Gotta hand it to Houston, perhaps the most diverse restaurant scene in all of America. It might be debatable, but definitely in the running. Which means that when my wife and I want to try something new, there are literally hundreds of restaurants with flavors from all over the world to choose from.
**No interest in reading the story behind the Guisado? Here’s the recipe!**
And that is how I ended up ordering, and thoroughly enjoying, pork guisado for the first time last weekend. Also known as puerco en salsa verde or puerco en chile verde, this dish is pork slowly stewed in a green sauce made from tomatillos, onions and a variety of peppers, depending upon how spicy the chef likes to make their dish.
While I had seen and eaten a few tomatillos, I can’t say that I had ever looked into preparing an entire dish around this ingredient. So I did a little homework, and it turns out that tomatillos are pretty impressive in their nutritional breakdown, and a solid addition to my culinary rotation.
Another consideration when putting together my list of ingredients was the heat of the stew. Was I going for fiery hot, or something close to a slow smolder? When working with chiles I like to start slow and work my way up as opposed to overshooting it from the start.
So for this recipe, I settled on using two green Anaheim peppers, one Jalapeno and one Serrano. At the end of the day, my wife, who likes her food quite spicy, said it had a nice heat, but she would have been ok with a bit more oomph. I, on the other hand, found this chile combination to hit the spot, not too spicy, not too wimpy, any more would have been too much for me.
Some may recognize this recipe as being similar to a Pozole, especially Pozole Verde, and while I agree, I do like this guisado better than my attempts at pozole verde. Both use tomatillos and a large number of green chilis, but unlike this guisado, the pozole verde I am familiar with involves roasting pumpkin seeds and using them as a base for the stew. That’s not the case here, we skip the nuts and simply let the tomatillo sauce cook down over a few hours, so worth it.
It’s really best to visualize this puerco en salsa verde recipe as a two part recipe. First, you prepare the salsa, and then second, you prepare the pork and remainder of the stew.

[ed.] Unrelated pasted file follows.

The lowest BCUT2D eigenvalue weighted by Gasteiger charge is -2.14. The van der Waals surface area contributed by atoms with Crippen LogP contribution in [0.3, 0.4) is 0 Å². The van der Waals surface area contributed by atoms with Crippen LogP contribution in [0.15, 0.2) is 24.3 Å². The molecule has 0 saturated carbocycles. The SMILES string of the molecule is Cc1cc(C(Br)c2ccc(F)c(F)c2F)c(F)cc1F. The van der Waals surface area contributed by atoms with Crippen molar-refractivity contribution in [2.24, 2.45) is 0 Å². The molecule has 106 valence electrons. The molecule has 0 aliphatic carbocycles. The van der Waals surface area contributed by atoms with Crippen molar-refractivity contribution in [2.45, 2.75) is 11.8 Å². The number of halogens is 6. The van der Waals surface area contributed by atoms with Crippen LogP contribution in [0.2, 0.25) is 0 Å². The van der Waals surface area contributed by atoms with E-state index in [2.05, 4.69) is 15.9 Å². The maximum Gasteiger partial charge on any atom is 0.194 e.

With very little effort or preparation, you can make this pork guisado a one pot recipe. Use your soup pot to simmer your tomatillo sauce, empty it out while you blend the ingredients to make your chile verde, and then use the same pot to start building the stew.
In a pinch, I have been known to use leftovers from my oven roasted pork shoulder recipe, which is a really nice way to use every piece of a large pork roast you may have purchased for a dinner party but didn’t quite finish the whole thing off.
For Salsa Verde
- 2 pounds tomatillos husks removed and then halved
- 4-6 cloves garlic
- 2 Anaheim peppers cleaned and rough chop
- 1 Serrano pepper cleaned and rough chop
- 1 Jalapeno pepper cleaned and rough chop
- 1 yellow onion rough chop
- 1/2 bunch fresh cilantro chopped
- 1 teaspoon salt
- 2 cups chicken stock
- 3-3.5 pounds pork shoulder cut into bite sized pieces
- 2 teaspoons salt
- 1 teaspoon black pepper
- 1/2 teaspoon ground oregano
- 4 cloves garlic minced or pressed
- 1 recipe of Salsa Verde from above
- 1/2 bunch fresh cilantro chopped
- 1 teaspoon ground cumin
- 2 small cans diced green chiles
- 1 large yellow onion diced or finely chopped
- In a large soup or stew pot, combine all ingredients for the Chile Verde or Salsa Verde and gently simmer for approximately 30 minutes. I add the chicken stock first, turn the burner on and then add the rest of the ingredients as I prepare them, and cook for 30 minutes after adding my last ingredient.
- While your salsa verde or chile verde is cooking down, cut pork shoulder into small cubes or bite sized pieces.
- After 30 minutes of simmering, pour your salsa verde ingredients into large bowl and puree using immersion blender, or pour into and use Vitamix or other high power blender to liquefy, no need to hurry and blend, you can let the salsa cool down for a few minutes while you cook the pork.
- Wipe stew pot clean and heat once again over medium heat and then add pork, all at once is fine.
- Add remainder of ingredients for the pork guisado, including the recently made and pureed chile verde, to the soup pot, stir frequently and slowly simmer for three hours.
- Serve warm with avocado and lime wedges if desired.